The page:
Dental fluorosis is the most well-documented side effect of excess fluoride. It is often caused by ingesting too much fluoride during infancy and childhood, while teeth are being formed. It can lead to the formation of white lines or white or brown flecks on the teeth. Severe dental fluorosis can lead to pitted tooth enamel.

Fluorosis is mainly a cosmetic concern and is not believed to be harmful to teeth. Fluorosis does not improve on its own, and it is very difficult to repair. If you develop this condition, be cautious of at-home cosmetic treatments, such as tooth whitening gels or creams. They can cause further discoloration of the teeth.

To stem these risks, brush your teeth no more than three times per day and don’t use mouthwash more than a few times per day. Be sure to spit out any mouthwash from your mouth, too.

Prevent Fluorosis

To prevent fluorosis, do not expose your teeth to excess fluoride, either with supplements or through excessive exposure to toothpaste or mouthwash.

Bone Fragility

Excessive fluoride ingestion has also been found to cause a rare condition called skeletal fluorosis, which is characterized by fragile bones and hardening or stiffness of the joints. Skeletal fluorosis can increase the risk of bone fractures.

This condition is rare, but its effects can range from occasional joint pain or stiffness to osteoporosis and muscle wasting.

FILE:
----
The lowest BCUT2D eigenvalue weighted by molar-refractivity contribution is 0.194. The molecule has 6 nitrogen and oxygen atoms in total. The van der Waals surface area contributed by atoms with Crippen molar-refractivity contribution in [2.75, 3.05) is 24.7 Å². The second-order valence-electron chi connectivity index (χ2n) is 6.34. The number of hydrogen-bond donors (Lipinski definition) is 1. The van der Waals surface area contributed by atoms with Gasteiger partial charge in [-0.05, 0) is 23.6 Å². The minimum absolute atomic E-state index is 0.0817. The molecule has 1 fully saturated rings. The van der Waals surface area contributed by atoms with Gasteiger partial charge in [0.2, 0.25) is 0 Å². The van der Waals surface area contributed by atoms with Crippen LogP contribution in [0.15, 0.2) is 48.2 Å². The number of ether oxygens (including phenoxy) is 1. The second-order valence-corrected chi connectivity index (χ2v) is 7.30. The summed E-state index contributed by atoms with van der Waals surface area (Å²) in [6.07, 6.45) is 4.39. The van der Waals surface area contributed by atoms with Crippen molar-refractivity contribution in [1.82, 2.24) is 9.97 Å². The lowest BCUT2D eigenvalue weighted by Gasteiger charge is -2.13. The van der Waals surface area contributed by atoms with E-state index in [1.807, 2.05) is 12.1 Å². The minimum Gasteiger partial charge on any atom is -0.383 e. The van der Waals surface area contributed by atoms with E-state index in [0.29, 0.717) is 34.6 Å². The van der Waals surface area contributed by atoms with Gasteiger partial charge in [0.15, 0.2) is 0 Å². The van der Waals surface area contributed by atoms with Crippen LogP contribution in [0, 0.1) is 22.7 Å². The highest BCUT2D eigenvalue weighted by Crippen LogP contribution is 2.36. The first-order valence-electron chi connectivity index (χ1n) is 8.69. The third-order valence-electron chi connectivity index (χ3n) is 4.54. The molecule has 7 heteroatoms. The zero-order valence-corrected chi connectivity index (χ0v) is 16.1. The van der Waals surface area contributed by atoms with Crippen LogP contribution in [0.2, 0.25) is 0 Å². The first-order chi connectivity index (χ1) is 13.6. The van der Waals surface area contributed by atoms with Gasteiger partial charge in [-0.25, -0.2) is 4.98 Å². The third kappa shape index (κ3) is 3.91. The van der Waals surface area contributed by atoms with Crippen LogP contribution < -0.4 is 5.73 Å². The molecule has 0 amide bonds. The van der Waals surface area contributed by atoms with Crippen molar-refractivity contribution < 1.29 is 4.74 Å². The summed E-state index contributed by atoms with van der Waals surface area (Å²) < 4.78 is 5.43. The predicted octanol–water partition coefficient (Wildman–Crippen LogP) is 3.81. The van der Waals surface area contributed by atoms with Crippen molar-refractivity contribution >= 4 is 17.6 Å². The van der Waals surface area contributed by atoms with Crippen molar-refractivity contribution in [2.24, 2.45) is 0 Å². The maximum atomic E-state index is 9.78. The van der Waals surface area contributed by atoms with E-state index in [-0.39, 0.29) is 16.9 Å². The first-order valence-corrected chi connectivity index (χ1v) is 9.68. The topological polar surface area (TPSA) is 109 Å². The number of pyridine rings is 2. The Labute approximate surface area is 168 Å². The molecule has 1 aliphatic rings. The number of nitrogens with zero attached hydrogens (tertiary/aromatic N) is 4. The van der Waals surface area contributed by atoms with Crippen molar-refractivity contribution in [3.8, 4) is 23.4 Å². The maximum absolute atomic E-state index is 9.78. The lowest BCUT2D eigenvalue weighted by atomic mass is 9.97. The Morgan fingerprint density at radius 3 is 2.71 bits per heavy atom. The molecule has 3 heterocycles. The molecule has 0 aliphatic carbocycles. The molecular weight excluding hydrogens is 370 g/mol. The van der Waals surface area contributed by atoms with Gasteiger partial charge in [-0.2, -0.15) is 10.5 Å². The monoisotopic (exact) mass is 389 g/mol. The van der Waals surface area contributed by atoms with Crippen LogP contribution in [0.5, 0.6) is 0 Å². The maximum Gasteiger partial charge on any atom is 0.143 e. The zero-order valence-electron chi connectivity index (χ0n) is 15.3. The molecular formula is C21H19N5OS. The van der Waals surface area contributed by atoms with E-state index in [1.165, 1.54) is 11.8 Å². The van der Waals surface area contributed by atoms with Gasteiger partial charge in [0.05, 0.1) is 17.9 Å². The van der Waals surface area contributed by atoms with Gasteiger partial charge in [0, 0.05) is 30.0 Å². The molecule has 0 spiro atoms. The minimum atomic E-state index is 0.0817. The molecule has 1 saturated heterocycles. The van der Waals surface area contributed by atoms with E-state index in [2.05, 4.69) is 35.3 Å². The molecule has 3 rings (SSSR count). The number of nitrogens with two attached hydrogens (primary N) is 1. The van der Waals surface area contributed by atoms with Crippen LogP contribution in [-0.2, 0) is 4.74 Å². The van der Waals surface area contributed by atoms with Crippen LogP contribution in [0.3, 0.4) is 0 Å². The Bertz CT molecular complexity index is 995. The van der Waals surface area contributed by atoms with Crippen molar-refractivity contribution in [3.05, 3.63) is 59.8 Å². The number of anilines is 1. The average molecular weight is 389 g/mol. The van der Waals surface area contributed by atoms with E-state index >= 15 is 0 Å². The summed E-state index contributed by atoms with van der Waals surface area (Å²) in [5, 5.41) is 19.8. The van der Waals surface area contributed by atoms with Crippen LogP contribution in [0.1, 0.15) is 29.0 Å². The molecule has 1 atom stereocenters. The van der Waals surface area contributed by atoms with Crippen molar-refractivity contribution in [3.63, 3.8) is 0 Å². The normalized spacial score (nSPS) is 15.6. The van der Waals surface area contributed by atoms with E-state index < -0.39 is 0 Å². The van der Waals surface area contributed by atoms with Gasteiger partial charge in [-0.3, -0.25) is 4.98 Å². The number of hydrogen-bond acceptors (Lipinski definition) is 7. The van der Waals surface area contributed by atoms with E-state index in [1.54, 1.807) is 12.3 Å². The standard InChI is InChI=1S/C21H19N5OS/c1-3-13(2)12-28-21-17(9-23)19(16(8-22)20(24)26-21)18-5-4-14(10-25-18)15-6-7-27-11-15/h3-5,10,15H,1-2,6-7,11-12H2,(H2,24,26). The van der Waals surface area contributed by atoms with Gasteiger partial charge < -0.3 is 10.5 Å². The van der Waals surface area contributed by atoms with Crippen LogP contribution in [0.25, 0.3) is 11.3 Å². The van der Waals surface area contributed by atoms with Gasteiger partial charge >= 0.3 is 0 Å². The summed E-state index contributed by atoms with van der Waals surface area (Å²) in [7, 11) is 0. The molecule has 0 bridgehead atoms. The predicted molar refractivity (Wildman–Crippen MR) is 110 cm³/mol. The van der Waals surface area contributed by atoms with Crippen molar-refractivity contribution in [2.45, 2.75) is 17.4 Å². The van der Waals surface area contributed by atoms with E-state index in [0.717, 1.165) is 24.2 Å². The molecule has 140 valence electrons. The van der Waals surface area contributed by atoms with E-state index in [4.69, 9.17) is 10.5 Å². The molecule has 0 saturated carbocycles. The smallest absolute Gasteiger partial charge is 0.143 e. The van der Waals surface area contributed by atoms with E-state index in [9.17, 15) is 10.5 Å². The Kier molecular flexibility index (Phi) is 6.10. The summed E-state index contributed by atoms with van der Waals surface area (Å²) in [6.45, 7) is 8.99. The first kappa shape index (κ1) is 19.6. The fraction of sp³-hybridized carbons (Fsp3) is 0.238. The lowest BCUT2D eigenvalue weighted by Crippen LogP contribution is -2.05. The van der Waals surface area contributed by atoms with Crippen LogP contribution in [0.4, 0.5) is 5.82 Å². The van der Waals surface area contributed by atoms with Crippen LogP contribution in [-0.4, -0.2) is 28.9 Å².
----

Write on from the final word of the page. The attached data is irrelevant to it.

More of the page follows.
Acute Fluoride Toxicity 

Acute fluoride toxicity can cause stomach upset, nausea, vomiting, and diarrhea. In some cases, especially with young children, the effects can become life-threatening.

Acute toxicity is uncommon because the concentrations of fluoride in water, toothpaste, and mouthwash are too low to cause an overdose of fluoride.

Dosage and Preparation

According to the U.S. Environmental Protection Agency, the typical daily fluoride intake in the United States from food and beverages (including fluoridated drinking water) are:

  • Children 4 and under: 1.2 mg to 1.6 mg
  • Children ages 4 to 11: 2.0 to 2.2 mg
  • Children ages ages 11 to 14: 2.4 mg
  • Adults: 2.9 mg

These numbers are fairly close to what the daily adequate intakes of fluoride should be, or:

  • Birth to 6 months: 0.01 mg/males, 0.01 mg/females
  • 7 to 12 months: 0.5 mg/males, 0.5 mg/females
  • 1 to 3 years: 0.7 mg/males, 0.7 mg/females
  • 4 to 8 years: 1 mg/males, 1 mg/females
  • 9 to 13 years: 2 mg/males, 2 mg/females
  • 14 to 18 years: 3 mg/males, 3 mg/females
  • 19+ years: 4 mg/males, 3 mg/females

Don't Overdo Fluoride

Swallowing extremely large amounts of fluoride from dental products or dietary supplements can trigger unpleasant side effects, including abdominal pain, diarrhea, nausea, and vomiting.

What to Look For

In addition to supplemented sources of fluoride, fluoride is also found in food and beverages. Notable selections include seafood, raisins, and potatoes as well as tea, wine, and grape juice.

However, the amount of fluoride in these products is less than one-hundredth of a gram, which is too low to have a protective or an adverse effect.

Good News for Tea, Coffee Lovers

Tea and coffee drinkers might be glad to know that these beverages tend to be high in fluoride. One cup of brewed black tea contains between 0.07 and 1.5 mg of fluoride while 1 cup of brewed coffee contains about 0.22 mg. The exact amounts may vary depending on the water (and fluoride content) used to make these drinks.

Fluoride Supplements

If you or your child cannot consume water that comes from the regular public water supply, you may not be getting the protection against tooth decay that fluoride can provide. To compensate, use over-the-counter, fluoride-containing toothpaste and mouthwash to get fluoride protection against tooth decay.